9/11 Anniversary and How Snowden’s Whistleblowing Has Shifted Views on Phone, Internet Surveillance
After the terrorist attacks on September 11, 2001, that killed over three thousand people when planes crashed into the Twin Towers of the World Trade Center, the Pentagon and Shanksville, Pennsylvania, Americans were more than willing to give up civil liberties if it meant it would be easier for the government to fight the “war on terrorism.” This allowed for the government to expand its surveillance powers to an unprecedented degree, including through legislation like the PATRIOT Act.
Americans accepted, even if there were abuses of authority occurring, if a person had nothing to hide, it did not matter. They were also willing to grant the government powers to fight terrorism in total secrecy.
Twelve years since the attacks, this predominant mindset, which not only enables abuse but also authoritarianism in government, is declining. Polls are showing that Americans are no longer as supportive of massive surveillance put in place after the attacks. And former NSA contractor and whistleblower Edward Snowden is mostly responsible for this major shift in views.
From June to August, The Guardian and other news outlets have been publishing stories with documents from Snowden that show the NSA has been collecting and storing the cell phone records of all American customers of telecommunications companies. They show the NSA has operated a program called PRISM that allows the NSA to have access to the servers of companies like Apple, Facebook, Google, Microsoft and others. The PRISM program makes it possible for the NSA to “collect material including search history, the content of emails, file transfers and live chats.”
These stories and others, according to an Associated Press-NORC Center for Public Affairs Research study on the public’s views on civil liberties and security released yesterday, have had a great impact.
The partnered organizations conducted interviews with a “representative sample” of 1,008 Americans and found that a “majority of Americans (56 percent) oppose a policy that allows the government to collect telephone records for calls made in the United States, including those calls made by US citizens, for potential use in future investigations, while 32 percent favor such a policy.”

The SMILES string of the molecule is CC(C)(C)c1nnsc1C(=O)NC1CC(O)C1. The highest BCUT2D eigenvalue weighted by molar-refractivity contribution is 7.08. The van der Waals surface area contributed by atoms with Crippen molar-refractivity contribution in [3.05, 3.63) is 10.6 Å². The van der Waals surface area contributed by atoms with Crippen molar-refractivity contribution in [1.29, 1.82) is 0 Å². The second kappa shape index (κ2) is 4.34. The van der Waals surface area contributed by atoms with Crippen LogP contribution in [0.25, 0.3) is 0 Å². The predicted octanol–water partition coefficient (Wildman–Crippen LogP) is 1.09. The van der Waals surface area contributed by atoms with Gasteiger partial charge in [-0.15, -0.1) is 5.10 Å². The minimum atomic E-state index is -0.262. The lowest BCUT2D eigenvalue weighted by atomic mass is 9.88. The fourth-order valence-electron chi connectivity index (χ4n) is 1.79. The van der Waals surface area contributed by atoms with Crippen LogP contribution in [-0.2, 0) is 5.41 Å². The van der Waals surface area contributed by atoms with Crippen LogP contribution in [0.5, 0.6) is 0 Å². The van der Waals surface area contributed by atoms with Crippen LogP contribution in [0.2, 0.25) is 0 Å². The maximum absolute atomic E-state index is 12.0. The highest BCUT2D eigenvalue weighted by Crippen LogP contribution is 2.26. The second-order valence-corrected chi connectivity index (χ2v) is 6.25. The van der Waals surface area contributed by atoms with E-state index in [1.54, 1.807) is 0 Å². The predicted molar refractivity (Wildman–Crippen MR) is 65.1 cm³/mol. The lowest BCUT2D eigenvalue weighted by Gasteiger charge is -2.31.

“Similarly,” the study found, “a majority of Americans (54 percent) oppose a policy that allows the government to collect data on internet usage in the United States, including usage by US citizens, for potential use in future investigations, while 34 percent favor such a policy.”
Furthermore, “fifty-five percent of Americans oppose government collection of email addresses, chat usernames, or
other information used to identify who people are communicating with online, while 30 percent favor this type of data collection. Six in 10 (61 percent) oppose government collection of the content of online communications, such as texts of emails, chat histories, or recordings of video chats, while 26 percent favor this type of data collection.”
Snowden’s whistleblowing has also put focus on the secret surveillance court known as the FISA court, which is supposed to review and authorize applications from the NSA for electronic surveillance. Top secret documents have shown how, even when the NSA is conducting surveillance on foreign targets, it can still collect, retain and use the communications of Americans. Glenn Greenwald also comprehensively wrote about the court and how it is a “secret and empty process” that does little to prevent abuses by the NSA of its powers. (Note: At the moment, additional documents from the FISA court have been released pursuant to a court order as well.)
The survey by AP-NORC Center for Public Affairs Research found that “a majority of Americans disapprove of the Foreign Intelligence Surveillance Court and the process by which the government gets approval for its telephone and internet surveillance programs.” Only “12 percent of Americans favor the process in which a federal court, whose proceedings are classified and where no attorney is present to argue against the government’s case, controls the U.S. government’s ability to analyze the information it collects on telephone and internet communications, and 59 percent oppose it.”
Only 16 percent of all people in the survey said they approved of the “court’s decision to allow the government to collect and keep records on internet and telephone usage by Americans. Nearly two-thirds (64 percent) said they disapproved.